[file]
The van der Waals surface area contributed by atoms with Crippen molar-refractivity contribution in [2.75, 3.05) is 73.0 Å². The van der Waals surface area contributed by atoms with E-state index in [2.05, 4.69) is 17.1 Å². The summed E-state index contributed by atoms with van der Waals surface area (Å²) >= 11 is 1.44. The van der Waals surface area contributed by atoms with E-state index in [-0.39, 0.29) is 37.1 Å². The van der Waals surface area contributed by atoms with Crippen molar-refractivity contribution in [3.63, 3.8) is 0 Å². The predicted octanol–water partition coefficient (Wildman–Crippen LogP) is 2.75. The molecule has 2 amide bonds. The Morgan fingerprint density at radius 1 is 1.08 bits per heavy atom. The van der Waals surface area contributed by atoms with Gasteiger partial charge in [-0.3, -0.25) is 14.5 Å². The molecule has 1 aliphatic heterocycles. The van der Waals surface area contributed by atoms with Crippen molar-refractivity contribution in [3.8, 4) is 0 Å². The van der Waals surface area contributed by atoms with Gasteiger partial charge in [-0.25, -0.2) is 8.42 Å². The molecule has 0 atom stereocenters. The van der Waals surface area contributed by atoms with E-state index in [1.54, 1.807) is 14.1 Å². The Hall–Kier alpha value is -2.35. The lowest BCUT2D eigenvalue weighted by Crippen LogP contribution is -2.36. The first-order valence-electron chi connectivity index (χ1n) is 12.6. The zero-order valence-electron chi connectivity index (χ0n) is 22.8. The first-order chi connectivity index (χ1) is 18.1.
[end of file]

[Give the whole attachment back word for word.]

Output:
The van der Waals surface area contributed by atoms with Crippen molar-refractivity contribution in [2.75, 3.05) is 73.0 Å². The van der Waals surface area contributed by atoms with E-state index in [2.05, 4.69) is 17.1 Å². The summed E-state index contributed by atoms with van der Waals surface area (Å²) >= 11 is 1.44. The van der Waals surface area contributed by atoms with E-state index in [-0.39, 0.29) is 37.1 Å². The van der Waals surface area contributed by atoms with Crippen molar-refractivity contribution in [3.63, 3.8) is 0 Å². The predicted octanol–water partition coefficient (Wildman–Crippen LogP) is 2.75. The molecule has 2 amide bonds. The Morgan fingerprint density at radius 1 is 1.08 bits per heavy atom. The van der Waals surface area contributed by atoms with Gasteiger partial charge in [-0.3, -0.25) is 14.5 Å². The molecule has 1 aliphatic heterocycles. The van der Waals surface area contributed by atoms with Crippen molar-refractivity contribution in [3.8, 4) is 0 Å². The van der Waals surface area contributed by atoms with Gasteiger partial charge in [-0.25, -0.2) is 8.42 Å². The molecule has 0 atom stereocenters. The van der Waals surface area contributed by atoms with E-state index in [1.54, 1.807) is 14.1 Å². The Hall–Kier alpha value is -2.35. The lowest BCUT2D eigenvalue weighted by Crippen LogP contribution is -2.36. The first-order valence-electron chi connectivity index (χ1n) is 12.6. The zero-order valence-electron chi connectivity index (χ0n) is 22.8. The first-order chi connectivity index (χ1) is 18.1.